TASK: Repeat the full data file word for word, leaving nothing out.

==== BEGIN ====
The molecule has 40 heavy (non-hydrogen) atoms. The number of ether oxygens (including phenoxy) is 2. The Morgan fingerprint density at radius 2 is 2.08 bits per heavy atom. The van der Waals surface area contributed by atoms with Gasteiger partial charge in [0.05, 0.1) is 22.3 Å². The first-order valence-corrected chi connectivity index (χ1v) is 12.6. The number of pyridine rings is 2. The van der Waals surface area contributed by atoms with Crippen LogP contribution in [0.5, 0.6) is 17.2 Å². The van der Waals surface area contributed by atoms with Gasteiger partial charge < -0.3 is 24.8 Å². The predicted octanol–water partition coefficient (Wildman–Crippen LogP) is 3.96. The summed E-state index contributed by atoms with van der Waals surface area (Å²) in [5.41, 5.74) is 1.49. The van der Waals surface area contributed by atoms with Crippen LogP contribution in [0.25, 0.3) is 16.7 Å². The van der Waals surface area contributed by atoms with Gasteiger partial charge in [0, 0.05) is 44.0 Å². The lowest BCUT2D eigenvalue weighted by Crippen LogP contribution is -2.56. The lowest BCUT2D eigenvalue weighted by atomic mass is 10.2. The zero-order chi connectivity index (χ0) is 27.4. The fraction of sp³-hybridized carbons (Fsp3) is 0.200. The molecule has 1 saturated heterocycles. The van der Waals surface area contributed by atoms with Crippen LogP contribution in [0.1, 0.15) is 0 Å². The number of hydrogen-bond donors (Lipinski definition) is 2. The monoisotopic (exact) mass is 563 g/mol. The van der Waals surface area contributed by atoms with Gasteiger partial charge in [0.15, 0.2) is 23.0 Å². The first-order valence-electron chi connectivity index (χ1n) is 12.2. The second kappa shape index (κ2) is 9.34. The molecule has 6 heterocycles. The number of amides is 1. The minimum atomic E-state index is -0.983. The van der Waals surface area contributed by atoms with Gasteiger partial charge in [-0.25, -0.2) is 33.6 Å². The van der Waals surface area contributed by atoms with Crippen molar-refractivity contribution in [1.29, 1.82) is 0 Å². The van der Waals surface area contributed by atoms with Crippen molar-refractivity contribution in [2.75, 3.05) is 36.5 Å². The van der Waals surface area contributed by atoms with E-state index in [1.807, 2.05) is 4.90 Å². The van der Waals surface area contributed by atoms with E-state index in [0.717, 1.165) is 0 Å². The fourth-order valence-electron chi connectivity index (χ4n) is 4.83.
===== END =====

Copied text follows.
The molecule has 40 heavy (non-hydrogen) atoms. The number of ether oxygens (including phenoxy) is 2. The Morgan fingerprint density at radius 2 is 2.08 bits per heavy atom. The van der Waals surface area contributed by atoms with Gasteiger partial charge in [0.05, 0.1) is 22.3 Å². The first-order valence-corrected chi connectivity index (χ1v) is 12.6. The number of pyridine rings is 2. The van der Waals surface area contributed by atoms with Crippen LogP contribution in [0.5, 0.6) is 17.2 Å². The van der Waals surface area contributed by atoms with Gasteiger partial charge < -0.3 is 24.8 Å². The predicted octanol–water partition coefficient (Wildman–Crippen LogP) is 3.96. The summed E-state index contributed by atoms with van der Waals surface area (Å²) in [5.41, 5.74) is 1.49. The van der Waals surface area contributed by atoms with Crippen LogP contribution in [0.25, 0.3) is 16.7 Å². The van der Waals surface area contributed by atoms with Gasteiger partial charge in [0, 0.05) is 44.0 Å². The lowest BCUT2D eigenvalue weighted by Crippen LogP contribution is -2.56. The lowest BCUT2D eigenvalue weighted by atomic mass is 10.2. The zero-order chi connectivity index (χ0) is 27.4. The fraction of sp³-hybridized carbons (Fsp3) is 0.200. The molecule has 1 saturated heterocycles. The van der Waals surface area contributed by atoms with Crippen LogP contribution in [0.1, 0.15) is 0 Å². The number of hydrogen-bond donors (Lipinski definition) is 2. The monoisotopic (exact) mass is 563 g/mol. The van der Waals surface area contributed by atoms with Gasteiger partial charge in [0.15, 0.2) is 23.0 Å². The first-order valence-electron chi connectivity index (χ1n) is 12.2. The second kappa shape index (κ2) is 9.34. The molecule has 6 heterocycles. The number of amides is 1. The minimum atomic E-state index is -0.983. The van der Waals surface area contributed by atoms with Gasteiger partial charge in [-0.25, -0.2) is 33.6 Å². The van der Waals surface area contributed by atoms with Crippen molar-refractivity contribution in [1.29, 1.82) is 0 Å². The van der Waals surface area contributed by atoms with Crippen molar-refractivity contribution in [2.75, 3.05) is 36.5 Å². The van der Waals surface area contributed by atoms with E-state index in [1.807, 2.05) is 4.90 Å². The van der Waals surface area contributed by atoms with E-state index in [0.717, 1.165) is 0 Å². The fourth-order valence-electron chi connectivity index (χ4n) is 4.83.